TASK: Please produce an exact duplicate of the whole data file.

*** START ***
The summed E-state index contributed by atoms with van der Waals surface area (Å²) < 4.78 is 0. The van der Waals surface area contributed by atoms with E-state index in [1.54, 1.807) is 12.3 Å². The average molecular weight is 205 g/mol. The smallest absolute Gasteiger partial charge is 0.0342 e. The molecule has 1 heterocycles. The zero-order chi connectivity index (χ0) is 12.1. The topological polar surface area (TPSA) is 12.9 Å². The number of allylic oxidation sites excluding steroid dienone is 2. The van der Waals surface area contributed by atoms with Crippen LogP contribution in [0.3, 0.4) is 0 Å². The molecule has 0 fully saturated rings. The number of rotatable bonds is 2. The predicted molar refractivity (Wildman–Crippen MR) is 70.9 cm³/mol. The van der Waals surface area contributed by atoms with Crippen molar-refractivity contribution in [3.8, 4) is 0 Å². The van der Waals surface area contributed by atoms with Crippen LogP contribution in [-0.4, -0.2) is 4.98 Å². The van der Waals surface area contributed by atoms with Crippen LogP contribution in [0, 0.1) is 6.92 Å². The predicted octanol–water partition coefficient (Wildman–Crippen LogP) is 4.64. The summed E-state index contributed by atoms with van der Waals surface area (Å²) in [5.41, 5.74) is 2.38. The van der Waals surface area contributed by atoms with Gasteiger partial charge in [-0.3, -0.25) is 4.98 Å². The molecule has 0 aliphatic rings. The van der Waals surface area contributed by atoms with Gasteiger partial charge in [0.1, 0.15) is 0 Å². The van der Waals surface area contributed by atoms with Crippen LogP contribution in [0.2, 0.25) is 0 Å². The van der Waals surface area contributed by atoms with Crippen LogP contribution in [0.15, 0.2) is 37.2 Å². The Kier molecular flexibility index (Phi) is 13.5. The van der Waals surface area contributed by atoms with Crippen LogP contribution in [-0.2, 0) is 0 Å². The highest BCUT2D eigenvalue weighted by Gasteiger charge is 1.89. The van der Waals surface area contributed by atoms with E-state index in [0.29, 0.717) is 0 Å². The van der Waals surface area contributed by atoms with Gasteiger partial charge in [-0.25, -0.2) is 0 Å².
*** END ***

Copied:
The summed E-state index contributed by atoms with van der Waals surface area (Å²) < 4.78 is 0. The van der Waals surface area contributed by atoms with E-state index in [1.54, 1.807) is 12.3 Å². The average molecular weight is 205 g/mol. The smallest absolute Gasteiger partial charge is 0.0342 e. The molecule has 1 heterocycles. The zero-order chi connectivity index (χ0) is 12.1. The topological polar surface area (TPSA) is 12.9 Å². The number of allylic oxidation sites excluding steroid dienone is 2. The van der Waals surface area contributed by atoms with Crippen LogP contribution in [0.3, 0.4) is 0 Å². The molecule has 0 fully saturated rings. The number of rotatable bonds is 2. The predicted molar refractivity (Wildman–Crippen MR) is 70.9 cm³/mol. The van der Waals surface area contributed by atoms with Crippen molar-refractivity contribution in [3.8, 4) is 0 Å². The van der Waals surface area contributed by atoms with Crippen LogP contribution in [-0.4, -0.2) is 4.98 Å². The van der Waals surface area contributed by atoms with Crippen LogP contribution in [0, 0.1) is 6.92 Å². The predicted octanol–water partition coefficient (Wildman–Crippen LogP) is 4.64. The summed E-state index contributed by atoms with van der Waals surface area (Å²) in [5.41, 5.74) is 2.38. The van der Waals surface area contributed by atoms with Gasteiger partial charge in [-0.3, -0.25) is 4.98 Å². The molecule has 0 aliphatic rings. The van der Waals surface area contributed by atoms with Gasteiger partial charge in [0.1, 0.15) is 0 Å². The van der Waals surface area contributed by atoms with Crippen LogP contribution in [0.2, 0.25) is 0 Å². The van der Waals surface area contributed by atoms with Crippen LogP contribution in [0.15, 0.2) is 37.2 Å². The Kier molecular flexibility index (Phi) is 13.5. The van der Waals surface area contributed by atoms with Crippen LogP contribution in [-0.2, 0) is 0 Å². The highest BCUT2D eigenvalue weighted by Gasteiger charge is 1.89. The van der Waals surface area contributed by atoms with E-state index in [0.29, 0.717) is 0 Å². The van der Waals surface area contributed by atoms with Gasteiger partial charge in [-0.25, -0.2) is 0 Å².